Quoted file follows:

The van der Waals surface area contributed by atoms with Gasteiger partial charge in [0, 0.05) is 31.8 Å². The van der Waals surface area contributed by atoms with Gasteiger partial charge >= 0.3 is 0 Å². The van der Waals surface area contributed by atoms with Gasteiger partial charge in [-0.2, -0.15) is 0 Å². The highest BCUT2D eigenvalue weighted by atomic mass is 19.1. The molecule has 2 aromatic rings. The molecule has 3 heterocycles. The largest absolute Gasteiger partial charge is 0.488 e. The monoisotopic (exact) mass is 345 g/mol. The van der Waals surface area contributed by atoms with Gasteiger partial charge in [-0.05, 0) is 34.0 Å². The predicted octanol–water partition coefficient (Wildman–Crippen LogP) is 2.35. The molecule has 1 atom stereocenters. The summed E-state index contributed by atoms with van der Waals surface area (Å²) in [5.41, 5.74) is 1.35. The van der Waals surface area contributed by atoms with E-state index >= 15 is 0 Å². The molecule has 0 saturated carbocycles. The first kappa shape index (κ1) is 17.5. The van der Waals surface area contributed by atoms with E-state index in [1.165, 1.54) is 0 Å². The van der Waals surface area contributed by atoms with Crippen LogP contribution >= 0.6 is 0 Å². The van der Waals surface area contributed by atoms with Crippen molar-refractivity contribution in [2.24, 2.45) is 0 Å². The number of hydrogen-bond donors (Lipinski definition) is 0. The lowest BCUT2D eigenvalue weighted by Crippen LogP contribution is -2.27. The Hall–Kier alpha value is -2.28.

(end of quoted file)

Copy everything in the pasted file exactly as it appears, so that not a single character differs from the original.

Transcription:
The van der Waals surface area contributed by atoms with Gasteiger partial charge in [0, 0.05) is 31.8 Å². The van der Waals surface area contributed by atoms with Gasteiger partial charge >= 0.3 is 0 Å². The van der Waals surface area contributed by atoms with Gasteiger partial charge in [-0.2, -0.15) is 0 Å². The highest BCUT2D eigenvalue weighted by atomic mass is 19.1. The molecule has 2 aromatic rings. The molecule has 3 heterocycles. The largest absolute Gasteiger partial charge is 0.488 e. The monoisotopic (exact) mass is 345 g/mol. The van der Waals surface area contributed by atoms with Gasteiger partial charge in [-0.05, 0) is 34.0 Å². The predicted octanol–water partition coefficient (Wildman–Crippen LogP) is 2.35. The molecule has 1 atom stereocenters. The summed E-state index contributed by atoms with van der Waals surface area (Å²) in [5.41, 5.74) is 1.35. The van der Waals surface area contributed by atoms with E-state index >= 15 is 0 Å². The molecule has 0 saturated carbocycles. The first kappa shape index (κ1) is 17.5. The van der Waals surface area contributed by atoms with E-state index in [1.165, 1.54) is 0 Å². The van der Waals surface area contributed by atoms with Crippen LogP contribution >= 0.6 is 0 Å². The van der Waals surface area contributed by atoms with Crippen molar-refractivity contribution in [2.24, 2.45) is 0 Å². The number of hydrogen-bond donors (Lipinski definition) is 0. The lowest BCUT2D eigenvalue weighted by Crippen LogP contribution is -2.27. The Hall–Kier alpha value is -2.28.